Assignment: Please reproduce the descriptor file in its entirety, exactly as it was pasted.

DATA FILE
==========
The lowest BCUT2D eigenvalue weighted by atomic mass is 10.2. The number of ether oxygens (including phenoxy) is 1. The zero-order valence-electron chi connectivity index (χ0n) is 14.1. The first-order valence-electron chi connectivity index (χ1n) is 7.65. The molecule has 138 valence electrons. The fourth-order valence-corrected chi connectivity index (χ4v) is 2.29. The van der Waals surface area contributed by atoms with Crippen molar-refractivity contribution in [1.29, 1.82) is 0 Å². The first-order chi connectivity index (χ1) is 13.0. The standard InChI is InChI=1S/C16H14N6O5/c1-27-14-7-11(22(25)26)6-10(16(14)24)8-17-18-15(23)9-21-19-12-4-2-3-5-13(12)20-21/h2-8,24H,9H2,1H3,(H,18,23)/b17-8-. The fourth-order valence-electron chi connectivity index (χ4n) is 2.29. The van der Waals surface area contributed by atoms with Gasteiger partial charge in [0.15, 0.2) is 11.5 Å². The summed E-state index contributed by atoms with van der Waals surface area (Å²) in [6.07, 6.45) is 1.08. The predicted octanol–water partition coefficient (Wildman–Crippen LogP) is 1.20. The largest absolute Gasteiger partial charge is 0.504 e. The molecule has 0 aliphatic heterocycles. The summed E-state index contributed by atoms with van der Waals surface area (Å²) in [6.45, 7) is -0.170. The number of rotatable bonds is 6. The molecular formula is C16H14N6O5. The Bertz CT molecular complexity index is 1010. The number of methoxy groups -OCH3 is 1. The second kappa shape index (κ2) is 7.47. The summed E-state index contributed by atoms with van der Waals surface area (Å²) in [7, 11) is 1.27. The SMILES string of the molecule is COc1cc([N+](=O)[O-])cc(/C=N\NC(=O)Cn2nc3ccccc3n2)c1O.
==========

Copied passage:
The lowest BCUT2D eigenvalue weighted by atomic mass is 10.2. The number of ether oxygens (including phenoxy) is 1. The zero-order valence-electron chi connectivity index (χ0n) is 14.1. The first-order valence-electron chi connectivity index (χ1n) is 7.65. The molecule has 138 valence electrons. The fourth-order valence-corrected chi connectivity index (χ4v) is 2.29. The van der Waals surface area contributed by atoms with Crippen molar-refractivity contribution in [1.29, 1.82) is 0 Å². The first-order chi connectivity index (χ1) is 13.0. The standard InChI is InChI=1S/C16H14N6O5/c1-27-14-7-11(22(25)26)6-10(16(14)24)8-17-18-15(23)9-21-19-12-4-2-3-5-13(12)20-21/h2-8,24H,9H2,1H3,(H,18,23)/b17-8-. The fourth-order valence-electron chi connectivity index (χ4n) is 2.29. The van der Waals surface area contributed by atoms with Gasteiger partial charge in [0.15, 0.2) is 11.5 Å². The summed E-state index contributed by atoms with van der Waals surface area (Å²) in [6.07, 6.45) is 1.08. The predicted octanol–water partition coefficient (Wildman–Crippen LogP) is 1.20. The largest absolute Gasteiger partial charge is 0.504 e. The molecule has 0 aliphatic heterocycles. The summed E-state index contributed by atoms with van der Waals surface area (Å²) in [6.45, 7) is -0.170. The number of rotatable bonds is 6. The molecular formula is C16H14N6O5. The Bertz CT molecular complexity index is 1010. The number of methoxy groups -OCH3 is 1. The second kappa shape index (κ2) is 7.47. The summed E-state index contributed by atoms with van der Waals surface area (Å²) in [7, 11) is 1.27. The SMILES string of the molecule is COc1cc([N+](=O)[O-])cc(/C=N\NC(=O)Cn2nc3ccccc3n2)c1O.